DAT tech specs
DAT (short for Digital Audio Tape) was a format invented by Sony.
Although it flopped as a consumer format, it was popular within the music industry, where it was useful to be able to record and give other people your own music in full CD quality. Portable DAT recorders were also favoured by musicians for field recording, being higher quality than even mini reel to reel setups, and almost as small and convenient as cassette tape. (While the format itself was smaller, the players weren't at first, given that it was a new technology.)
As with CDs, DAT evolved out of Sony's earlier videotape-based PCM work, storing digital audio on U-Matic tapes with the PCM-1600, then Betamax tapes with the PCM-F1, in music studios and consumer setups respectively. Also as with CDs, removing the intermediate analogue video layer allowed the technology to be further miniaturised.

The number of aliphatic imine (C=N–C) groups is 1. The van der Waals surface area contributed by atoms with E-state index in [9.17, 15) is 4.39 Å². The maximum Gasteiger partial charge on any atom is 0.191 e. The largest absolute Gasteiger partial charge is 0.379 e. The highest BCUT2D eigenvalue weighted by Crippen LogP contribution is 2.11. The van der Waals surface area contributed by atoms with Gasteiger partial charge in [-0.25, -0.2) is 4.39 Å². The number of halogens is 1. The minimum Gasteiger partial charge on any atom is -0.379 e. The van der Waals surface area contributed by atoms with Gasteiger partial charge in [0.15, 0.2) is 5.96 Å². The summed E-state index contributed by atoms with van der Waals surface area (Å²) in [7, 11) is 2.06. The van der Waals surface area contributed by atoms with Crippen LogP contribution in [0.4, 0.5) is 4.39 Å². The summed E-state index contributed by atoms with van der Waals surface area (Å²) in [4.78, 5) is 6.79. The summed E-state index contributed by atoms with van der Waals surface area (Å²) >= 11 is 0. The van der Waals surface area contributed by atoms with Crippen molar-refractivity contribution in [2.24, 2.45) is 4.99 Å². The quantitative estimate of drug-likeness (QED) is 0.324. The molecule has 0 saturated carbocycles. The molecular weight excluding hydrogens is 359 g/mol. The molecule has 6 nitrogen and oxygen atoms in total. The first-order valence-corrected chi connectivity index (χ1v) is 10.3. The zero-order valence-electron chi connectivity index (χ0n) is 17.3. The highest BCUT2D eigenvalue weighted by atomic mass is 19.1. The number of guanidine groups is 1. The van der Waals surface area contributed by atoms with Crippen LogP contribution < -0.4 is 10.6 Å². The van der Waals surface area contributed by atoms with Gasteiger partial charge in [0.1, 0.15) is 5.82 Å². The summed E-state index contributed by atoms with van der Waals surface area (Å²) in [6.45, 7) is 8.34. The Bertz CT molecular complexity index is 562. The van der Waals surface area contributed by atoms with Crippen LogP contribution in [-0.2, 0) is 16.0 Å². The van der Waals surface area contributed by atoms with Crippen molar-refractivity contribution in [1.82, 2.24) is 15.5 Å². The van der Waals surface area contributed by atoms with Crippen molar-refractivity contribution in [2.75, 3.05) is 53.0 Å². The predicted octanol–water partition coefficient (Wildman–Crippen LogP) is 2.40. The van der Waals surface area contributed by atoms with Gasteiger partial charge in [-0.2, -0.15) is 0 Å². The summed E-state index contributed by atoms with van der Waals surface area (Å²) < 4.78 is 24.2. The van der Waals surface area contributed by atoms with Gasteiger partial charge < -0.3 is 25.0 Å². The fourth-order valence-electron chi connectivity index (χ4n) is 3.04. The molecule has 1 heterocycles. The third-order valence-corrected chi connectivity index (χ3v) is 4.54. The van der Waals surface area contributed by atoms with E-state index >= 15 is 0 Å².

Unlike CDs, DAT supports multiple sample resolutions and rates, including a longplay mode allowing users to store twice as much audio. (2 channels at 12 bits and 32 kHz use 768,000 bits a second; 2 channels at 16 bits and 48 kHz use 1,536,000 bits a second.) The longplay mode was later reused in NT, an obscure and absurdly tiny offshoot of DAT used for dictaphones.
I will record onto DAT and then fuck the tape up in different ways — like put a hair dryer on the tape, or sprinkle stuff onto it, or crease and fold the tape. You can get really mad sounds doing that.
First I recorded to cassette, then DAT, usually on longplay. Sean Booth said to me once, "do you record all your tracks on longplay?" Ha, apart from him nobody ever said that to me before. Good ears that he noticed.
— Richard D. James, 2014
- "Cagey, Canny, Krafty" Phil Ward, Music Technology, Jul 1993, pp. 52—58
- "Aphex Twin SYROBONKERS! Interview Part 1" Dave Noyze, 2014